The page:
In London: Osama bin Laden's Spin Doctor Owns Mercedes and a $1.3M Home

Published January 12th, 2021 - 10:54 GMT
A file photo of Osama bin Laden. Photo: AFP
A file photo of Osama bin Laden. Photo: AFP
Highlights
Adel Abdel Bary, 60, was released and returned to the UK from the US last month.

Osama Bin Laden's spin doctor was pictured today leaving a £1 million council house in north-west London after being granted early release from US prison because his obesity made him a Covid risk.

Adel Abdel Bary, 60, was jailed for 22 years over the devastating 1998 attacks on US embassies in Kenya and Tanzania that killed 224 people.

But the terror propagandist won early 'mercy' release because his morbid obesity and asthma puts him at risk of Covid.

He flew to London in December and has now been seen looking fit and walking unaided with no signs of any health issues. 

The father-of-six is thought to be living in Maida Vale with his wife Ragaa, 59, and was seen receiving flat-pack furniture and enjoying walks in the area. 

Today, he was seen leaving the million-pound property before climbing into a Mercedes. 

Taxpayers could fork out £400,000 a year to monitor Bary as is he freely walks the streets of Britain again - and sources say he is likely to claim welfare handouts. 

Bary acted as a spokesman for Osama Bin Laden in Europe and both MI5 and counter-terror police need to monitor his movements 'for several years' at huge cost to the taxpayer.   

He looked the picture of health after being spotted in Maida Vale, despite his lawyers telling a US court his  health gave an 'extraordinary and compelling' reason for 'compassionate' early release.

Sources told the Sun that the Metropolitan Police is seeking a 'notification order' against him which would force him to disclose details of any bank accounts, mobile phones or travel plans.

Sources also told The Sun he will almost certainly claim welfare from the state and be granted security monitoring for his safety, costing the taxpayer tens of thousands. 

However, he has hired human rights lawyers Birnberg Peirce and cannot be hit with tougher measures because he has served his sentence. 

A former military intelligence officer told The Mirror: 'They will want to know who he talks to, how does he communicate and what are his intentions.

'This may cost three or four-hundred-thousand a year. He may have to be monitored discreetly for several years.'   

He was born in Egypt but was granted asylum in Britain in 1991.

David Cameron's government is reported to have struck a deal with Washington to accept Bary back into Britain upon his release to avoid a human rights breach.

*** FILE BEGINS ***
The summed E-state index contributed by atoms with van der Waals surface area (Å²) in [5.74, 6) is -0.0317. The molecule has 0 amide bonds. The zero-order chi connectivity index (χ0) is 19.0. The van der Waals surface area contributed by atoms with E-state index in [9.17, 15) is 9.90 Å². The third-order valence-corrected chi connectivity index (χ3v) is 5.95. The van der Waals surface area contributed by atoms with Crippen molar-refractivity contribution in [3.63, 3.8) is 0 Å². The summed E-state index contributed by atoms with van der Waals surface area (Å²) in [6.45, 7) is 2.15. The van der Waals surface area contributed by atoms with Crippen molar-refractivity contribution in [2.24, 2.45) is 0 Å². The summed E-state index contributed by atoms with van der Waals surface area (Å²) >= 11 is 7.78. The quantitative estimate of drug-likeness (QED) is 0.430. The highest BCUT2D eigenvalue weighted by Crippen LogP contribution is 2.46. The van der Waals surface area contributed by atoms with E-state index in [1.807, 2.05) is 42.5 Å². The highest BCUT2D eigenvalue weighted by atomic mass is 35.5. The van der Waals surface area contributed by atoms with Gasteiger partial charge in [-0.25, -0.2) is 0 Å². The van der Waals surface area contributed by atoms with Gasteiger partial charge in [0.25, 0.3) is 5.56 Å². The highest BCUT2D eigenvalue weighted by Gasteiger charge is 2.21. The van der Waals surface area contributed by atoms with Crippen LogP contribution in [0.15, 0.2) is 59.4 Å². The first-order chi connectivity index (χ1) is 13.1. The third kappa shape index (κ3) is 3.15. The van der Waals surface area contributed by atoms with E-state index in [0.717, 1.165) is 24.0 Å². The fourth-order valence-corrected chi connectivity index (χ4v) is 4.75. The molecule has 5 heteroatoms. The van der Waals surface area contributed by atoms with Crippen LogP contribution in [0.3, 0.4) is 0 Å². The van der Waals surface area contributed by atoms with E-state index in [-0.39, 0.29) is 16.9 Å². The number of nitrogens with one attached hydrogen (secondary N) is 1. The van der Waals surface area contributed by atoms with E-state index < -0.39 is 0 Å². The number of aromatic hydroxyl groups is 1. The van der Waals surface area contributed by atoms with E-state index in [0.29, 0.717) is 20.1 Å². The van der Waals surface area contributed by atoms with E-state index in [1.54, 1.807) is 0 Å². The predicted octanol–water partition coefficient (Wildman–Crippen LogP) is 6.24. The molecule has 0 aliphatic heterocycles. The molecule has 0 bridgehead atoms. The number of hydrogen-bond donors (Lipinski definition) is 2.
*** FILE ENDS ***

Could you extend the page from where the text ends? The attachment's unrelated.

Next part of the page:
Bary would likely be tortured and killed if deported back to Egypt.  

His lawyer told The New York Times: 'After all this time all Mr Bary wants is to enjoy a quiet life with his family.' 

Bary was arrested in the UK in 1999 and extradited to the US in 2012 where he struck a plea deal which ended with him being sentenced to 25 years behind bars.

He was charged with 285 offences, but pleaded guilty to just a handful, including threatening to kill by means of explosive and conspiracy to murder US citizens abroad.

The terrorist, who leased London offices in Kilburn Lane for bin Laden's propaganda activities, had 16 years taken off due to the time he had spent on remand. 

He is the father of ISIS jihadi Abdel-Majed Abdel, who was arrested in Spain after travelling to Syria where he posed with the severed head of an Assad regime soldier. 

Bary's lawyers had argued earlier this year that his morbid obesity was an 'extraordinary and compelling' reason to let him go.

 

The judge agreed that he should be released on compassionate grounds because the coronavirus was a great risk to his health, given his obesity and asthma.

Bary had been serving his sentence in the ADX Florence supermax prison in Colorado before being shipped over to the east coast and then onto London. 

He will not be placed under Terrorism Prevention and Investigation Measures because he has already served his sentence. 

After Bary was granted asylum he became the London cell leader of Egyptian Islamic Jihad – a terror group which merged with al-Qaeda.

Following the August 1998 African embassy bombings, Bary was responsible for transmitting claims of responsibility to the media.

In one of the court hearings leading to his sentence he wept before the judge after he admitted using fax machines and phone calls for the messages.

He said: 'I arranged to transmit messages from media personnel to my co-conspirators, al-Zawahiri and Bin Laden.'

At his 2015 sentencing, Judge Lewis A. Kaplan had initially expressed concern that the plea bargain arranged with prosecutors was too lenient.

Handing down a sentence of 25 years, much of it hacked away already by time spent on remand, Judge Kaplan told Bary that he was the beneficiary of an 'enormously generous plea bargain.'

Bary expressed remorse, telling the judge: 'If I could just do something to bring the victims back, your honor, I would have done it, but unfortunately I can't.' 

His 29-year-old son was captured by Spanish authorities in April this year after trying to sneak into the southern town of Almeria from north Africa.

He was stripped of his British citizenship after fighting for Islamic State in Iraq and Syria.

This article has been adapted from its original source.


© Associated Newspapers Ltd.

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